As law enforcement in Portland prepares to address the rise in gang-related shootings, one local woman is out to advocate for the young people at the center of the storm.
Ronisha Harris, founder of The Respect Project, is a criminal justice student and former inner Northeast Portland resident working since June of this year to change police attitudes towards youth who hang out on the street.
She's also focused on educating local kids about the exceptional dangers of Measure 11.
"Personally I think officers should have better communication skills when they approach young people," Harris told The Skanner.
"You can't fault us for what we did as kids, but they approach young kids, minorities, as if they're nothing — there's no respect," she said. "I think that's where the trouble lies, because in order to get a good response you have to have some type of respect."
Harris is working to promote The Respect Project because no other public efforts are reaching out to young women and girls vulnerable to the gang life.
"It's about girls influenced by gangs and other criminal activities, trying to steer them straight, making sure they stay on track," she said.
At a recent meeting of the Portland Youth Violence Prevention Committee, Harris chastised law enforcement officials and city representatives for not doing enough to talk to young people with respect and engage them in a dialogue about gun violence.
"I'm out there and I'm not seeing anyone stop anyone and talk to these young people," Harris told the gathering of police commanders and city employees. "I just think we need to get out there and be with these kids."
Her comments were echoed by outreach workers from around the city, drawing a response from Portland Youth Violence Prevention Director Rob Ingram.
"We are talking about the resources we need," he said. "When the resources diminish, can you do the things you need to do?
"The officers' resources keep getting cut," Ingram said. "These outreach people are doing a great job, but their resources are getting cut."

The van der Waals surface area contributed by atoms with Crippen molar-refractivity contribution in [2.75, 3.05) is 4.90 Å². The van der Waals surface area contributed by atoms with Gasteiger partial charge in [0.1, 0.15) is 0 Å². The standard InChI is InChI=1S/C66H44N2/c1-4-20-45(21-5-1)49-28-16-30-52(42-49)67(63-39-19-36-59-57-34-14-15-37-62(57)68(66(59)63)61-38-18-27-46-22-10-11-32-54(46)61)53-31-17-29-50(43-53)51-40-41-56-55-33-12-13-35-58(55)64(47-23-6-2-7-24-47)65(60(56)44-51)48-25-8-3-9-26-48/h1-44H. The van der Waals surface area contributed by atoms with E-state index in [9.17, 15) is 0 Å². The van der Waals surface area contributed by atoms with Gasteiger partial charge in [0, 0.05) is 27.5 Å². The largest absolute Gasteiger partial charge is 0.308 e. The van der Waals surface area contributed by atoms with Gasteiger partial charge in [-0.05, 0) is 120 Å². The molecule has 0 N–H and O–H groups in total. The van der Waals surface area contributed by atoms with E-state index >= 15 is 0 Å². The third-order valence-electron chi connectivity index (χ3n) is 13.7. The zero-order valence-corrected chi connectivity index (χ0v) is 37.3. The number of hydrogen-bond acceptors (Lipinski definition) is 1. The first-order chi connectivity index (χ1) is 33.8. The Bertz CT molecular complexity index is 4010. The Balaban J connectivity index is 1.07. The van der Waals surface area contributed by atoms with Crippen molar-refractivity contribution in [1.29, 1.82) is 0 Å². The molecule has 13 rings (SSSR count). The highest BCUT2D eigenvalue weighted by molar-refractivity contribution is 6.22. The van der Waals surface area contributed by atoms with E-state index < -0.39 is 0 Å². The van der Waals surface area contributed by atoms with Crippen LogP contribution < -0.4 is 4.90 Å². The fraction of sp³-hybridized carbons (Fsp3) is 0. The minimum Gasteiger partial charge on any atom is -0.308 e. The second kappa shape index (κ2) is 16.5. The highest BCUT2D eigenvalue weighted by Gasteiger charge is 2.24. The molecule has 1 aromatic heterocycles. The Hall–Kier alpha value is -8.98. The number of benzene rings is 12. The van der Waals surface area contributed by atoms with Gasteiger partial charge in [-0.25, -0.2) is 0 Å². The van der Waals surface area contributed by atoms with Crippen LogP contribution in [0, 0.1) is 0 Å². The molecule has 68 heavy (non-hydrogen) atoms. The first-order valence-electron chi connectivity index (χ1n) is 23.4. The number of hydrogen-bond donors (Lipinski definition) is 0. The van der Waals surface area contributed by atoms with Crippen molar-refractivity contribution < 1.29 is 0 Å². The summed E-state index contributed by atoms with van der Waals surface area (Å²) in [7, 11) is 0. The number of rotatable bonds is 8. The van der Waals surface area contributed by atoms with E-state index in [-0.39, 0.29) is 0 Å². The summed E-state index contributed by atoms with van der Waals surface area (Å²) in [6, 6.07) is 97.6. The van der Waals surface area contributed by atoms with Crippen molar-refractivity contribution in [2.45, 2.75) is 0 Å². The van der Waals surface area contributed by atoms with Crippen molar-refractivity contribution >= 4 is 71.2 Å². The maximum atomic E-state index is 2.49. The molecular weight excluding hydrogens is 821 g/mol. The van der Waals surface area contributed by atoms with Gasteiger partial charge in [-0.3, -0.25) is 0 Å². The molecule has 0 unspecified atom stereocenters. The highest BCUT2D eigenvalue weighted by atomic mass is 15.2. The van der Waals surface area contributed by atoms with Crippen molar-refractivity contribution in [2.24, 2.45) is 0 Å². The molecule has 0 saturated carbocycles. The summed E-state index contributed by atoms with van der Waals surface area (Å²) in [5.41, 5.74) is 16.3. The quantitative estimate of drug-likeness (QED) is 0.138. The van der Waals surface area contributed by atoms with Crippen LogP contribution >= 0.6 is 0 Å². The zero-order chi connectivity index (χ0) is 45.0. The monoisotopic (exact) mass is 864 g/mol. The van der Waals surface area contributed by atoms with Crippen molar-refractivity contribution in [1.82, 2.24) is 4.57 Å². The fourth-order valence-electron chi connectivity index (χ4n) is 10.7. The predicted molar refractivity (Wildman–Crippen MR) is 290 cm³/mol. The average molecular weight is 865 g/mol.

Officers say this year has seen a record high number of shots-fired reports investigated by the Portland Police Gang Enforcement Team.
A total of 41 call-outs had been posted as of Aug. 6 – already one incident more than all of last year.
In 2003, 46 were investigated; 45 in 2004.
Harris said she decided to dedicate her life to helping vulnerable girls because of her own life experience, and an experience she had with her daughter.
In the early 80s and 90s, Harris says she used to be a gang member. In January 2000, her 12-year-old daughter got in trouble after an incident on a MAX train, and was placed on probation.
"And when I met with her probation officer, I asked what kind of program they had for her to steer her out of trouble, because I remember the GIFT program – Gang Influenced Female Team," Harris said. "I was a part of that program in 1993, I was a participant, I was actually a client of that program."
The officer replied that there was no program like that for girls.
These days, Measure 11 has ramped up the dangers of low-level criminal activity for young people, and Harris says not all kids understand what that can mean for them.
"Measure 11 is a mandatory sentence, the judge has no leniency, and when they get out it goes on their adult criminal record, it can't be wiped away," she said.
"So once again, the kids will probably, if you go in at 15, they get out they'll be young, they'll have a felony record, and once again they'll have two strikes against them if they're trying to find employment, and it just really messes up their life."
As part of her work with the Respect Project, Harris simply goes out on the streets and builds relationships with the young people she meets.
"I go out and talk with kids that I just see hanging out," she said. "I hang out sometimes, I talk to them about whether this is the life they really want — but I explain it to them, the part of the gang life comes with consequences, it isn't just all fun and games."
Harris says the other big part of her work is trying to change the public's – and law enforcement's — perceptions of neighborhood youth.
"One of the biggest myths is that any kids who hang out are in gangs," she said. "I have a friend who's son is 12, and her kids were all involved gang members in the police's book, and they tell this little 12 year old guy, 'you're gonna be a crip just like your uncles… when are you gonna join the set?'"
Harris is actively seeking more support for her project from other groups and from government agencies. She has a long-term development plan, and a vision for the future.
"Five years from now I'd like to say I helped that person succeed in life with my life experience – not what I learned in school, but real life experience," Harris said. "And I want that in five years programs like GIFT and programs like I'm designing will not be wiped away."
For more information email Harris at email@example.com.